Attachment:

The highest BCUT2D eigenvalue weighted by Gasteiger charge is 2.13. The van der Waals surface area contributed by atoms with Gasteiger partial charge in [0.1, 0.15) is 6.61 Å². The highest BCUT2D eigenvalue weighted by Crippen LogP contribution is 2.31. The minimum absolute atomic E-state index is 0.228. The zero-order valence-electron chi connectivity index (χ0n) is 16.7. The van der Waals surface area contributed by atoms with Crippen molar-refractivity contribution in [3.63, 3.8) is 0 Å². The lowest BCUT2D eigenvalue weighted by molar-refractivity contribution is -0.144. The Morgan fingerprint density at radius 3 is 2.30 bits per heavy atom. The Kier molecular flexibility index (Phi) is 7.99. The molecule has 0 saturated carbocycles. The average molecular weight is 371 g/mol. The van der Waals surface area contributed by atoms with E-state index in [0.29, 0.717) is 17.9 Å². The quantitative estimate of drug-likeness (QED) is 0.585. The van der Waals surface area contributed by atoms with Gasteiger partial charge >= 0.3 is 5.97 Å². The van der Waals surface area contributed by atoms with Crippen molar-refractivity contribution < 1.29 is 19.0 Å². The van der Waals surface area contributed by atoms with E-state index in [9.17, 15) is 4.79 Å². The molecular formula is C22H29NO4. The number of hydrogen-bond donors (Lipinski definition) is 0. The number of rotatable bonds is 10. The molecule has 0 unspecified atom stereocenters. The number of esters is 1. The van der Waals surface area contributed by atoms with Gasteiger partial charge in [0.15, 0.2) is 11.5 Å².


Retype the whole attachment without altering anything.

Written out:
The highest BCUT2D eigenvalue weighted by Gasteiger charge is 2.13. The van der Waals surface area contributed by atoms with Gasteiger partial charge in [0.1, 0.15) is 6.61 Å². The highest BCUT2D eigenvalue weighted by Crippen LogP contribution is 2.31. The minimum absolute atomic E-state index is 0.228. The zero-order valence-electron chi connectivity index (χ0n) is 16.7. The van der Waals surface area contributed by atoms with Crippen molar-refractivity contribution in [3.63, 3.8) is 0 Å². The lowest BCUT2D eigenvalue weighted by molar-refractivity contribution is -0.144. The Morgan fingerprint density at radius 3 is 2.30 bits per heavy atom. The Kier molecular flexibility index (Phi) is 7.99. The molecule has 0 saturated carbocycles. The average molecular weight is 371 g/mol. The van der Waals surface area contributed by atoms with E-state index in [0.29, 0.717) is 17.9 Å². The quantitative estimate of drug-likeness (QED) is 0.585. The van der Waals surface area contributed by atoms with Gasteiger partial charge >= 0.3 is 5.97 Å². The van der Waals surface area contributed by atoms with Crippen molar-refractivity contribution < 1.29 is 19.0 Å². The van der Waals surface area contributed by atoms with E-state index in [9.17, 15) is 4.79 Å². The molecular formula is C22H29NO4. The number of hydrogen-bond donors (Lipinski definition) is 0. The number of rotatable bonds is 10. The molecule has 0 unspecified atom stereocenters. The number of esters is 1. The van der Waals surface area contributed by atoms with Gasteiger partial charge in [0.15, 0.2) is 11.5 Å².